Hedy Fromings was born Hedvika Honigenova in 1926. In the late 1940s she left Czechoslovakia, moving to the UK - where she had spent the war years - with her English husband. To maintain ties with her home country she became an active member of the British Czech Friendship League and a spin-off organisation, the Beskydy Dancers music and dance group; she eventually became the leader of the latter almost three decades ago.
In this, the second part of our interview, Mrs Fromings tells us all about her experiences with the Beskydy Dancers.
"From '77 I ran the group and I really tried to broaden it in one sense, and that was having a bit more close ties - which was not easy in those days - with folk groups in Czechoslovakia itself.
"First I took the group to folk festivals just to watch, to absorb the atmosphere and to listen and to learn, and to dance. We did that twice, in '82 and '84.
"The only way we could do it - because we obviously couldn't do it by our own private means - was with some kind of sponsorship. In those days the co-operative movement as it is here was very keen to sponsor us.
"We had a reciprocal arrangement. A Czech or Slovak group - in those days it was alternating - would come over and the co-op would, to a very large degree, sponsor us to go out there. We did three of such tours."
How was it for you going back to Czechoslovakia, with a dance troupe? Was it a strange experience?
"Not really, because I had been back fairly regularly to see my parents, in the north [of Bohemia]. Now the north was not a place that was particularly good on folklore, because it had been a mixed [Czech and German] community and didn't go back quite as far as things in Moravia or Slovakia.
"Moravia and Slovakia was for me new - it was just a fantastic atmosphere at these folk festivals. I had been to a couple during my student days, but those were the very beginnings, there wasn't really much going on. But the organisation...and the money available...it was really colourful and really impressive.
"I think all the people I took were very impressed, and there was a spin-off for them, joining the British Czech Friendship League...All that went on until 1968, when the British Czech Friendship League fizzled out or was totally rejected. And the British Czech and Slovak Association was founded."
If we can jump to the present, who are the members today of the Beskydy Dancers? I know you play music from Bohemia, Moravia and Slovakia.
"It is an interesting pattern. When the changeover came, the Velvet Revolution, we thought we'd have a lot of Czechs, an influx of young people who might come and join.
"Now that has not been the pattern, because those young Czechs who come over here want to do two things - they want to either study or work. And as for culture, they would like to experience everything that's going on here. Not so much harping back to what they were doing - maybe were doing - before.
"There was a very small percentage. But we had two groups within the dance group. They are what we call the oldies, the people who joined say 20 years ago, when they were very young. And they sometimes have one parent who was Czech and married an English person.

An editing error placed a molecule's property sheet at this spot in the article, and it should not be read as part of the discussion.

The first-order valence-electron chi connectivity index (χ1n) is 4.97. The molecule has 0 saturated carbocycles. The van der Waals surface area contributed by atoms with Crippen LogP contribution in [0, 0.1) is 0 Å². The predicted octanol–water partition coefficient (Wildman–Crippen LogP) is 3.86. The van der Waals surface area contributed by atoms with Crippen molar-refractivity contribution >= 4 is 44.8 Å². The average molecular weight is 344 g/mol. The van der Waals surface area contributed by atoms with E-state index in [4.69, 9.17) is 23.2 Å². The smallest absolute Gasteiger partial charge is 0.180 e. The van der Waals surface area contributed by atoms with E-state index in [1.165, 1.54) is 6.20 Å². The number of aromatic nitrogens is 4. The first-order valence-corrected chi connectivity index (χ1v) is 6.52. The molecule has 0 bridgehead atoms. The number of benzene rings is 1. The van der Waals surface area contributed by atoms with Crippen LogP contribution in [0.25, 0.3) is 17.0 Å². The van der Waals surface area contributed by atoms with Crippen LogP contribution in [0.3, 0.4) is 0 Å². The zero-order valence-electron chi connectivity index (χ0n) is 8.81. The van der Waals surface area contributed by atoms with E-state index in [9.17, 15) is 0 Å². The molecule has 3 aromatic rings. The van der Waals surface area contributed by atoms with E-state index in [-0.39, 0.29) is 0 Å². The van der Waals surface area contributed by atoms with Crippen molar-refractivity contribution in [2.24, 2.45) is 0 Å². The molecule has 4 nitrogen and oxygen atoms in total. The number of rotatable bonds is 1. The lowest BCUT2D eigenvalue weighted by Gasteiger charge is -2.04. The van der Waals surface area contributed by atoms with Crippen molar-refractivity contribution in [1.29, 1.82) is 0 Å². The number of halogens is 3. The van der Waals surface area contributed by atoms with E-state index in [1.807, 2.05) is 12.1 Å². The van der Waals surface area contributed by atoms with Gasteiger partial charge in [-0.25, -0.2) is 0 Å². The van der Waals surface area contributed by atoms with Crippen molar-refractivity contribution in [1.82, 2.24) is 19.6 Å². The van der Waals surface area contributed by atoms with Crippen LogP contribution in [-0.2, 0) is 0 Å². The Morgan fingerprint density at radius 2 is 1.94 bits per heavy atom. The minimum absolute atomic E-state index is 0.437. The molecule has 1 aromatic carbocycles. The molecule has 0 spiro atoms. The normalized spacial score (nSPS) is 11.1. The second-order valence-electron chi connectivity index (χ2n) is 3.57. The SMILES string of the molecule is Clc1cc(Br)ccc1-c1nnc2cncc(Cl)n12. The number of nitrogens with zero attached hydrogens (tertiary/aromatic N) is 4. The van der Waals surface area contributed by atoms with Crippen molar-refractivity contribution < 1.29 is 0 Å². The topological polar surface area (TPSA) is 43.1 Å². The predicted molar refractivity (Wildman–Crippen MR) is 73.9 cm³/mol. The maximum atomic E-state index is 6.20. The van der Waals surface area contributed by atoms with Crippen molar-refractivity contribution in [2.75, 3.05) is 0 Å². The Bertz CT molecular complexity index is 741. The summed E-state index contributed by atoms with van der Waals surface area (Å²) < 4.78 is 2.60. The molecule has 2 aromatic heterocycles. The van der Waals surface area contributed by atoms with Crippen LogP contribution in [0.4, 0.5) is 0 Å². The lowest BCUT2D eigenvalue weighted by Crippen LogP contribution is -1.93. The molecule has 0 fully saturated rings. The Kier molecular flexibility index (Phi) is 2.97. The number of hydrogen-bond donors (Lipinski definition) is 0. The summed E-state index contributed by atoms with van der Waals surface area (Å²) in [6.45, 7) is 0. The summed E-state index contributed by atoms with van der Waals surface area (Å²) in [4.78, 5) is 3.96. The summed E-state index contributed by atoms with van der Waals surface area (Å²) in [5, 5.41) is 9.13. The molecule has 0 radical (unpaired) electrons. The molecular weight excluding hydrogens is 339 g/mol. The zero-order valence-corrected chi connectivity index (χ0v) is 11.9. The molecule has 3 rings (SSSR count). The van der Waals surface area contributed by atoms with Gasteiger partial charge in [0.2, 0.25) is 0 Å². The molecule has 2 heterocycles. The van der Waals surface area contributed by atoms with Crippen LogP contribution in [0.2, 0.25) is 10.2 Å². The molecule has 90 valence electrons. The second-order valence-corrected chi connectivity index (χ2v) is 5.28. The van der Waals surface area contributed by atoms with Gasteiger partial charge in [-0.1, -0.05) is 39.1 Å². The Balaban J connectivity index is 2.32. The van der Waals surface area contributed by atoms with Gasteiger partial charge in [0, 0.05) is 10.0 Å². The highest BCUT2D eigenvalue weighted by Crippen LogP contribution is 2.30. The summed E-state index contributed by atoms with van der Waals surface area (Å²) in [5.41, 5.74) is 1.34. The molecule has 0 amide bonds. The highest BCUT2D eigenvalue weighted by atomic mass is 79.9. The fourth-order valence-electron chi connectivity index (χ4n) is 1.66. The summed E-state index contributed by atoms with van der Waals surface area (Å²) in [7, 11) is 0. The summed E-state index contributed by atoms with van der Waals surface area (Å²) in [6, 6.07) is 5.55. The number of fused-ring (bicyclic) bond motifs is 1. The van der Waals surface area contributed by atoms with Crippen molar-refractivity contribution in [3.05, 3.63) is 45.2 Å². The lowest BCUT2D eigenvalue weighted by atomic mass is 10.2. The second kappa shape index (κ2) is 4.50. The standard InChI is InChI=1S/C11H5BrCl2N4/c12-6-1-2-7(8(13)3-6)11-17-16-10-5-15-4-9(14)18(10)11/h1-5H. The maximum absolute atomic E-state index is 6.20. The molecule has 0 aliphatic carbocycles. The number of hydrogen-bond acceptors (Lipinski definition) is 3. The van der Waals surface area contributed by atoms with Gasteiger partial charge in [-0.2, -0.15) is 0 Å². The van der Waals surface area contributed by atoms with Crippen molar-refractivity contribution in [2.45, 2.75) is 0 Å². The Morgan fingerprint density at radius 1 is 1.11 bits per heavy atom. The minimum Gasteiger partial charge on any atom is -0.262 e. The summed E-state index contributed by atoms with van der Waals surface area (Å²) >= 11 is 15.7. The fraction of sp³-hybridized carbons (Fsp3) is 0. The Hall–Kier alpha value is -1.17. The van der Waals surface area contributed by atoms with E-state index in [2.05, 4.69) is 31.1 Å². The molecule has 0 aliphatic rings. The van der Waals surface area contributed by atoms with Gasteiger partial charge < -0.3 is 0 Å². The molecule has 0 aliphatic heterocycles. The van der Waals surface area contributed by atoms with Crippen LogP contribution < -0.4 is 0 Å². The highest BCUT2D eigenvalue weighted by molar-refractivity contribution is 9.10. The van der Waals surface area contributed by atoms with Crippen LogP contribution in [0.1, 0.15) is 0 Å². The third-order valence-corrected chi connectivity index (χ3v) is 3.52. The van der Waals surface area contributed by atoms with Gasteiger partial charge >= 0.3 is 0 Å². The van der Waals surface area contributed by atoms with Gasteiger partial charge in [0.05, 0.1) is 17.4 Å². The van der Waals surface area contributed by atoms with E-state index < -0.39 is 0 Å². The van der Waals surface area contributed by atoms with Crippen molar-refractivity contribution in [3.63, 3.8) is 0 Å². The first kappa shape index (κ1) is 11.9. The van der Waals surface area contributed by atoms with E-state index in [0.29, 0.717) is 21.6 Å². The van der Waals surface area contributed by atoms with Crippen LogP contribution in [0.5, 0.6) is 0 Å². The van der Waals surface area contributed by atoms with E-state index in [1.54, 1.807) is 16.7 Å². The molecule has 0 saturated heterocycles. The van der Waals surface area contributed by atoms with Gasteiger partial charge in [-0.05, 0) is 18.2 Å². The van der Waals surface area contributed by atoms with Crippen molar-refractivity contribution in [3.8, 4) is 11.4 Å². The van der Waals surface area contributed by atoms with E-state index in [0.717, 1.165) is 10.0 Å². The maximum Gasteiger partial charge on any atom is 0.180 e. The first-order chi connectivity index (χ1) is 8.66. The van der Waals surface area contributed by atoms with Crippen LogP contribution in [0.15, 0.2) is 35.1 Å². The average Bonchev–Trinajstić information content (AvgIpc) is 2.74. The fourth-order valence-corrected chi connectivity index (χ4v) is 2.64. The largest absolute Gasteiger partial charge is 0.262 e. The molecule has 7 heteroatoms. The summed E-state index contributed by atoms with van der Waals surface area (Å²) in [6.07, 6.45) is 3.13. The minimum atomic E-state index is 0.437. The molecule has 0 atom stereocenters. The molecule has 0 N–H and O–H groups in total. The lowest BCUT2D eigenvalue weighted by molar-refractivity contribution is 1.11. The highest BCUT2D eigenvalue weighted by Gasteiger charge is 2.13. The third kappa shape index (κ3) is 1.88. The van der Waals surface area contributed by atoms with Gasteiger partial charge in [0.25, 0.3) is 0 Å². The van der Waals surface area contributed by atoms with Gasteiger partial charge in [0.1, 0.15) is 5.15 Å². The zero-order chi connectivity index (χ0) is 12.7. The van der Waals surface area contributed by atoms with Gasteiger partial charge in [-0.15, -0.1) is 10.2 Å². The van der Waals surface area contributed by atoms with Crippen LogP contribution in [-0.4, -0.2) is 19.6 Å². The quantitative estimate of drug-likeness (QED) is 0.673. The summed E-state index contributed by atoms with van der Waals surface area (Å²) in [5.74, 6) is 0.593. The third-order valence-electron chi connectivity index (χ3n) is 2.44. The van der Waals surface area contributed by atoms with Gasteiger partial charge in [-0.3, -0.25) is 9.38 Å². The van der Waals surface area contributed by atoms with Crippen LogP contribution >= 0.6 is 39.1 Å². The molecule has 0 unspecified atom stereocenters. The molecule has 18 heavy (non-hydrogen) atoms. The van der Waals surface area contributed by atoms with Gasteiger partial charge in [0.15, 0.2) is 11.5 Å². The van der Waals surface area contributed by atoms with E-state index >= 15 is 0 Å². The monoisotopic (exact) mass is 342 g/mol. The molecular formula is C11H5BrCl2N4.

"But sometimes they are just people who went out there for whatever reason and loved the folklore...idea - sitting in a wine cellar in Moravia and experiencing all this singing, and that enthused them.
"When the changeover came we did have some au pair girls who really missed their dancing, but usually the problem was they didn't stay very long, because their jobs were usually six months to a year, maximum.
"Round about 2000 things started to change. Young people were not always so rooted in the place where they had always been. They travelled around...so it is much less stable now and we are down to quite a small group.
"Also the Slovak element, I just have to say, there were - and still are - a lot of young Slovaks coming over here. But they were so strong in their numbers and in their talent and in their dedication to folklore that they formed their own group, and they are very strong in their own right.
"We must admit that we do predominantly Czech and Moravian dances, and we couldn't really do that...energetic type of Slovak dancing which is required for the best of their folklore. You really have to be young, energetic and talented.
"We are a sort of real amateur group. We have a very good band, but they have found that since we have a fairly stable repertoire - because people are not so gifted that they can learn a new dance every other month...which means it's a bit boring for them. They keep on playing the same thing.
"So they've formed their own group which has a larger repertoire which also includes other central European music, Balkan music, klezmer music...but they come together with us if we have a big performance."
And do you still dance?
"I don't, no. I announce, in costume. I did occasionally sing - I
really haven't got the voice to sing any more. I shall be 80 in three
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